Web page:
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Thursday, 30 March 2023
Video-Recording for any system with MP4-support
- Video.mp4 (ca. 427 Mb)
15:15 – 16:15
"Lise Meitner Distinguished Lecture: Quantum Computing"
(Applied Mathematics at MIT)
Shortly after quantum mechanics was first formulated around 1930, it became
evident that it was a strange theory. It took over fifty years, however, for people
to realize just how pervasive its strangeness was. We have now discovered that
information theory, the theory of computation, and the theory of cryptography
all change substantially when quantum mechanics is taken into account.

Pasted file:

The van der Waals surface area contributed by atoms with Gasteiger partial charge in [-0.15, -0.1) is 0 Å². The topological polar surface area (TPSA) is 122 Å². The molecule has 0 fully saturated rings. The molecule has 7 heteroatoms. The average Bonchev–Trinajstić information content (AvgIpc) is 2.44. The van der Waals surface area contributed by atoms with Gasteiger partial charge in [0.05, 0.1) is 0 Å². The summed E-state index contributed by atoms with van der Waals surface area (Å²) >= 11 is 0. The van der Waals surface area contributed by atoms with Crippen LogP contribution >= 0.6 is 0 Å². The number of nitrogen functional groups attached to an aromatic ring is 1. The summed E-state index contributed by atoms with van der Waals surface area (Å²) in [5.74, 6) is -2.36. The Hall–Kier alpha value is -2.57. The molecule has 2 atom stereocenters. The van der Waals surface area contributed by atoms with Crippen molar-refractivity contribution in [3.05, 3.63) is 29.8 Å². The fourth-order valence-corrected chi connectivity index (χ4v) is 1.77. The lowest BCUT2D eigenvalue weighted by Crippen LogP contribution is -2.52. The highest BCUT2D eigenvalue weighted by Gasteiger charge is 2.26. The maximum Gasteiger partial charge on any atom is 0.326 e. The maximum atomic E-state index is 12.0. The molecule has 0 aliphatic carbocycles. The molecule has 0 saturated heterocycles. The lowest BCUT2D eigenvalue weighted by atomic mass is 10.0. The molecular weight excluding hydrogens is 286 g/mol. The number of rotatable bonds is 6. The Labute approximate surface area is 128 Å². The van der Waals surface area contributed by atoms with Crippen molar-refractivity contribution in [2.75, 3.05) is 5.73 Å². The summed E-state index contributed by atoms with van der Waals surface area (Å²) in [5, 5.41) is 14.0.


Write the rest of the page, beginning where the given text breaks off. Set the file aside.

It turns out that this strangeness can be used to accomplish tasks with quantum
information processing that are not possible classically. One example of this,
and the one that really drew attention to this phenomenon, was my discovery
that quantum computers could factor large numbers into primes in manageable
time frames, something that would take digital computers billions of years.
Further, the theory of information transmission changes substantially when
information is transmitted over quantum channels rather than over classical ones.
And we have also discovered cryptographic protocols that use quantum information
to perform tasks that are impossible classically. I will survey these discoveries,
and talk about my recollections of their development.
On behalf of the Lise Meitner Distinguished Lecture Committee Egor Babaev
The Lise Meitner Distinguished Lecture is sponsored by Royal Swedish Academy
of Sciences through its Nobel Committee for Physics
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